Hope Remains For Saving Kakariki Whio & Mohua
New research offers hope for saving orange-fronted parakeets (kakariki), whio (blue duck) and mohua (yellowhead) from extinction. Operation Ark, an emergency response plan to stoat and rat plagues, was unveiled by Conservation Minister Chris Carter this week.
WHEN Mike Aviss walked his stoat traps up Mt Stokes in Marlborough to protect 90 mohua for the 1999 summer breeding season, he was in for a shock. Only 27 of the chirpy yellow-and-brown songbirds were there to greet him. Something had happened during the winter.
Trapping that summer at Mt Stokes provided the clues: 80 stoats, more than expected, and 22 ship rats, the first recorded appearance of more than one rat in the area.
“It highlighted for the first time that rats were a serious threat to mohua,” recalls Mr Aviss, Department of Conservation biodiversity manager for the Sounds Area. “That’s even in high altitude beech forest which rats normally find inhospitable.”
“We had thought if we trapped stoats the birds would recover. We put the high rat numbers that year down to unusually heavy fruiting in beech forest in autumn, that happens every now and again, and we would watch out for it in the future.”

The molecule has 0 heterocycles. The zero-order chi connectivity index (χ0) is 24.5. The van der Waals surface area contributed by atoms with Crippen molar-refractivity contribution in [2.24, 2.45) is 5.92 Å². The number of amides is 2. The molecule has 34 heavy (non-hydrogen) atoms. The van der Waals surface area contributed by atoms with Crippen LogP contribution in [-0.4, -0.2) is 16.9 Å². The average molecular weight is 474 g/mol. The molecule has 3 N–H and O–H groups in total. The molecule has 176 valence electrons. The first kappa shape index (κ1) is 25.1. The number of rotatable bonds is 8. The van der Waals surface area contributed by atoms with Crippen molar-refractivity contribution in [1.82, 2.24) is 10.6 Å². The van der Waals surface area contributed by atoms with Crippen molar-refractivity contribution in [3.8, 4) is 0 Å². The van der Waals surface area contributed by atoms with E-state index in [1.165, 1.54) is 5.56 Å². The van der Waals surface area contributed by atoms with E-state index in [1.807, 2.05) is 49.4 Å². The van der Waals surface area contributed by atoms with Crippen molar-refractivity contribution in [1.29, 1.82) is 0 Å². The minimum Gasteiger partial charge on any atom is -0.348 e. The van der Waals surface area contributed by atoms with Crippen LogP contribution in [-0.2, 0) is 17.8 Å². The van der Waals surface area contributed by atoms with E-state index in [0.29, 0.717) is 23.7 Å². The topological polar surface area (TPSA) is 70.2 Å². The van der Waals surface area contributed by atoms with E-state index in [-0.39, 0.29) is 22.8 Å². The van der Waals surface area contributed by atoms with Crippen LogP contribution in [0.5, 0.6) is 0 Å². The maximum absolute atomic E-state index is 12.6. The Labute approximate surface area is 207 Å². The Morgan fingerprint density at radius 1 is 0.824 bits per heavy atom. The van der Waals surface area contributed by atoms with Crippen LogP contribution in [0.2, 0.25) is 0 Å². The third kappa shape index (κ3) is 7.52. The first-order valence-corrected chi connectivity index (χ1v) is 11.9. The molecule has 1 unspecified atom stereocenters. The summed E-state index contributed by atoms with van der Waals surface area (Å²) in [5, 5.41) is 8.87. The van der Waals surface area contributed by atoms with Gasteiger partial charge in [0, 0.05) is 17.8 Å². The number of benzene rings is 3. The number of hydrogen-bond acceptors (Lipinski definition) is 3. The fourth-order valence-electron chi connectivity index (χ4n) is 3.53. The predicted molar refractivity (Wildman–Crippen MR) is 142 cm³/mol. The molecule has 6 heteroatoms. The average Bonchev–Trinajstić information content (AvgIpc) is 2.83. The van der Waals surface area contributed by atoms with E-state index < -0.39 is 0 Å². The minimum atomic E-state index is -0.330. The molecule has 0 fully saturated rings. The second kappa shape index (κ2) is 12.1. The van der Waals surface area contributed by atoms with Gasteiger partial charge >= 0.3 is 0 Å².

No heavy beech fruiting occurred on Mt Stokes the next year, and Mr Aviss and his staff breathed a sigh of relief - too soon, however. Of the 27 remaining mohua, none survived. Scientists are still trying to determine the cause of the second rat incursion.
It was a bitter pill for Sounds Area staff. The Mt Stokes mohua had been discovered in 1985 in cold, wet, steep terrain. The six pairs were the only mohua north of Hurunui and Hawdon in North Canterbury at the time. Stoat trapping allowed the birds to recover till 1998-1999, when 39 chicks fledged of 17 nesting pairs.
Mohua had also disappeared from the Hurunui River north branch, and were dramatically reduced in numbers in the Eglinton Valley (Fiordland) during the two breeding seasons. In both areas, heavy beech fruiting had occurred two years running, a one-in-20-year event. As at Mt Stokes, the rat plague in the Hurunui was the first recorded such event.
Fewer than 5000 mohua now remain at a handful of isolated sites in the South Island, down from 10,000 birds three years ago.